These days, when you hand over your birth date to marketers, they have a chance to make you feel special, too. Of course, they’re hoping that warm and fuzzy feeling will translate into revenue. As marketing expert Heidi Cohen says, “What’s important is getting your customers engaged while providing them with an incentive to shop from you.”
Having recently celebrated my birthday, I have two suggestions to do birthday wishes right:
1. Give something of value
Value: A local restaurant emailed me to say happy birthday, and included a QR code to give me $10 off a purchase of $30. The coupon is good for more than a month, so I have a chance to use it.
No real value: My dentist mailed me a birthday card. He could have saved the stamp, and emailed me the same greetings. Better yet, if he’s going to use the mail, why not send me a coupon for dental floss or a toothbrush?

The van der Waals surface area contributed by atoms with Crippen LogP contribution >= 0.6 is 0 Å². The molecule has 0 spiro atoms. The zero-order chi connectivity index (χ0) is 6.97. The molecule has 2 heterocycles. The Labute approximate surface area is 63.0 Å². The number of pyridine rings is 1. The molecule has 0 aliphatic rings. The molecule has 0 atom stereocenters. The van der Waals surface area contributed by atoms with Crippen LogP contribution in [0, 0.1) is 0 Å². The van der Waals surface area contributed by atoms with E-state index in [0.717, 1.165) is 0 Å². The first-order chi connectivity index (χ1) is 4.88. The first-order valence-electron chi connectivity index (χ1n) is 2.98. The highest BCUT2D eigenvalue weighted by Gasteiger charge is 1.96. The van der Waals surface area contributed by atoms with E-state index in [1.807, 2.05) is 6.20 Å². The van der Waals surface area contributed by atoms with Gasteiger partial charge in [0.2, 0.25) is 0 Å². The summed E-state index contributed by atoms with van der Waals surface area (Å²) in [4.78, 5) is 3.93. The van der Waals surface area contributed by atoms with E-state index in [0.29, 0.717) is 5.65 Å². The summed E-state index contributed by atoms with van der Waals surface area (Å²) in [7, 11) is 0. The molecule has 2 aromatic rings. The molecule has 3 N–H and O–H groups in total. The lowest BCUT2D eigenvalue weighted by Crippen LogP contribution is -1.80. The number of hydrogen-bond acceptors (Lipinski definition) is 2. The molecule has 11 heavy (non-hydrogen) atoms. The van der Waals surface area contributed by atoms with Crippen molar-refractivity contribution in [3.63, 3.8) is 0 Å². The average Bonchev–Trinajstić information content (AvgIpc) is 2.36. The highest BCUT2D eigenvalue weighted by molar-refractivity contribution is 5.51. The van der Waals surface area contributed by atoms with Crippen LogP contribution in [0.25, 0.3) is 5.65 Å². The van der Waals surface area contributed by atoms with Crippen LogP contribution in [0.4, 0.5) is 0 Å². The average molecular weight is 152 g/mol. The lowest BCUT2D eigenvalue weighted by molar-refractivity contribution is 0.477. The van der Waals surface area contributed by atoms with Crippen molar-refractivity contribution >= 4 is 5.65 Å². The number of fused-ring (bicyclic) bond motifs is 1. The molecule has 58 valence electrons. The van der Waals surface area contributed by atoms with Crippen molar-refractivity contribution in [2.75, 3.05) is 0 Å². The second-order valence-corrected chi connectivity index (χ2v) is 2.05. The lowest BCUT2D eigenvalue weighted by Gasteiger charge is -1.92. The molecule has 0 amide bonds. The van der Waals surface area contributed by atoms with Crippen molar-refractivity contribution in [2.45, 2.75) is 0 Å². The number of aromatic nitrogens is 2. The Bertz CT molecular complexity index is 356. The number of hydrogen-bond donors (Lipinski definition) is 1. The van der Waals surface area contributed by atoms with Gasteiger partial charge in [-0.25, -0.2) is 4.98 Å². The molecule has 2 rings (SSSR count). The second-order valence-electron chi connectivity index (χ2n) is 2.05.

2. Keep the love going through the entire chain of events.
Love: A women’s store emailed a coupon to save 25 per cent on my purchase, good for several weeks. I went to the store and tried on lots of clothing, but found just one item to buy. It was already on sale and my discount made it an even better buy, and the store employee smiled and wished me a belated happy birthday.
No love: I’m on the mailing list for a gift store, which sent a birthday email that included a coupon to save the 13 per cent tax on a purchase. Problem 1, the discount didn’t apply to the only large-ticket item I might have bought, so I ended up spending just $15 on a small gift. Problem 2, the store employee looked annoyed that I was using the coupon in the first place, let alone on such a small item. Problem 3, she didn’t mention my birthday or my status as a repeat customer, leaving me wondering why they bothered.
Well, it’s the thought that counts, right? Just make sure the thought is thoughtful.
Have you received any special birthday marketing messages or gifts? Please share in the comments. Name names, if you like!
Photo credit: Rawich and FreeDigitalPhotos.net.